C. L. Pérez Díaz , T. Lakhankar , P. Romanov , J. Muñoz , R. Khanbilvardi, and Y. Yu
who wrote and published:
Near–surface air temperature and snowskin temperature comparison fromCREST-SAFE station data with MODISland surface temperature data
~Although not looking for a Skin snow temperature (T***) vs Surface air (Ts) relation, a very significant paper measured it with great precision using different instrumentation. At Caribou, Maine USA (46◦ 520 5900 N, 68◦ 010 0700 W)
~ Instruments : "An Apogee Infrared Radiometer is used to measure snow skin temperature directly by converting thermal energy radiated from the surface in its field-of-view (FOV) to an electrical signal with a response time of less than 1 s (Muñoz, 2014). This process is automated at every 3 min to an accuracy of 0.2 ◦C. The air temperature is measured directly by a Vaisala Temperature/RH Probe through an automated process; also at a 3 min sampling interval with the same accuracy"
The results from this effort are very important to study:
|Caribou Station equipment extraordinary capacity to measure snow surface skin temperatures with accuracy even with the presence of the sun probably offers the proper way to re-equip mass balance sea ice buoys.|
Here are a few very important observations and conclusions from the authors (in Italics):
~"Results indicate that near-surface air temperature correlates better than snow skin temperature with MODIS LST data"
I have found that so, in particular if NOAA daily climate composites uses MODIS as their data source. I established that we can detect a satellite error by using said simple formula T***<=Ts.
~"This leads to the suspicion that maybe ground-measured LSTs in high-latitude regions covered in snow might not display congruent behavior with satellite readings. Because if the snow temperature satellite readings are far from the real values, this can lead to confusion when trying to predict the occurrence of avalanches or spring floods."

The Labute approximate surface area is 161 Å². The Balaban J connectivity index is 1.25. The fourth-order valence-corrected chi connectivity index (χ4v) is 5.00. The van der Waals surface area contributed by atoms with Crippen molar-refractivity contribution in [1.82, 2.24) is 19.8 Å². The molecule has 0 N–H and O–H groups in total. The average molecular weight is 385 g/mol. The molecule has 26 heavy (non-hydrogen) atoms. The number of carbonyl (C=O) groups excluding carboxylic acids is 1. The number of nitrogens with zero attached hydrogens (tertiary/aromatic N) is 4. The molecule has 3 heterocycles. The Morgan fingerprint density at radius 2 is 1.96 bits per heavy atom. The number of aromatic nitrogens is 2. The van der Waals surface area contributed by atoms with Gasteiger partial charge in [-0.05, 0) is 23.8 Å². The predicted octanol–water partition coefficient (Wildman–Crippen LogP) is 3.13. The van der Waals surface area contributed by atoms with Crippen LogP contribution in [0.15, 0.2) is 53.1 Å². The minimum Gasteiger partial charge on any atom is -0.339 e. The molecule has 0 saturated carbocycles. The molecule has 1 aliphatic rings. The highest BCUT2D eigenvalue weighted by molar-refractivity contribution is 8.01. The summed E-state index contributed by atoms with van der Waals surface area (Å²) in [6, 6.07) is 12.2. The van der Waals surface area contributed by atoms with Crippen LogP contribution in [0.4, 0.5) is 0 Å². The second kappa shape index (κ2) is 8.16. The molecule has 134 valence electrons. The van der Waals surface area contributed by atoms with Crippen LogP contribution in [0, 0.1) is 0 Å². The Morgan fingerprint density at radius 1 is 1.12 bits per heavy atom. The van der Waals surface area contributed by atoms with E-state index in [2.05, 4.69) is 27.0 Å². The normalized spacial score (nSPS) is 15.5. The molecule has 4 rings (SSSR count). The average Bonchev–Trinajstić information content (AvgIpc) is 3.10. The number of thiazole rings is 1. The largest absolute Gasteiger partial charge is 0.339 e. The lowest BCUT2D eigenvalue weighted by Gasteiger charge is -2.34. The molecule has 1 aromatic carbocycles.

Suspicion confirmed, particularly in the Arctic, this was frequently observed while comparing NOAA daily composites, while they had skin temperature option available, a significant problem here, recognized by the authors, are irregular surface features, either not covered by snow completely or affected by high vegetation, trees for instance.
~Near-surface air temperature tends to affect the snow skin temperature directly, although the latter’s fluctuations are not as drastic (Walsh et al., 1985). The record shows that the winter of 2013 was the coldest of the two (hourly lows of −26 and −36 ◦C in late January for T -air and T -skin, respectively). However, it cannot be ruled out that it is possible for the near surface air temperature to be colder than the snow skin temperature at particular times throughout some winter days, but not common on a daily average basis."
While using much simpler instrumentation and a different technique altogether, the latter assumption: "However, it cannot be ruled out that it is possible for the near surface air temperature to be colder than the snow skin temperature at particular times throughout some winter days",
has never been measured with more primitive method, unless the ground surface has a mix configuration of snow and exposed land, similar to sea ice mix with open water, which gives a different horizon height."Near-surface air temperature tends to affect the snow skin temperature directly, although the latter’s fluctuations are not as drastic" , this has not been observed here in the High Arctic, surface temperatures and skin temperatures vary in tandem almost if not instantly, sometimes skin temperatures vary independently while surface temperatures do not and vice-versa. If the authors rather implied that very near the skin of snow air temperatures may be colder than top of snow, I do not believe so, but the temperatures can be equal.
Self published related articles:
WD January 9, 2018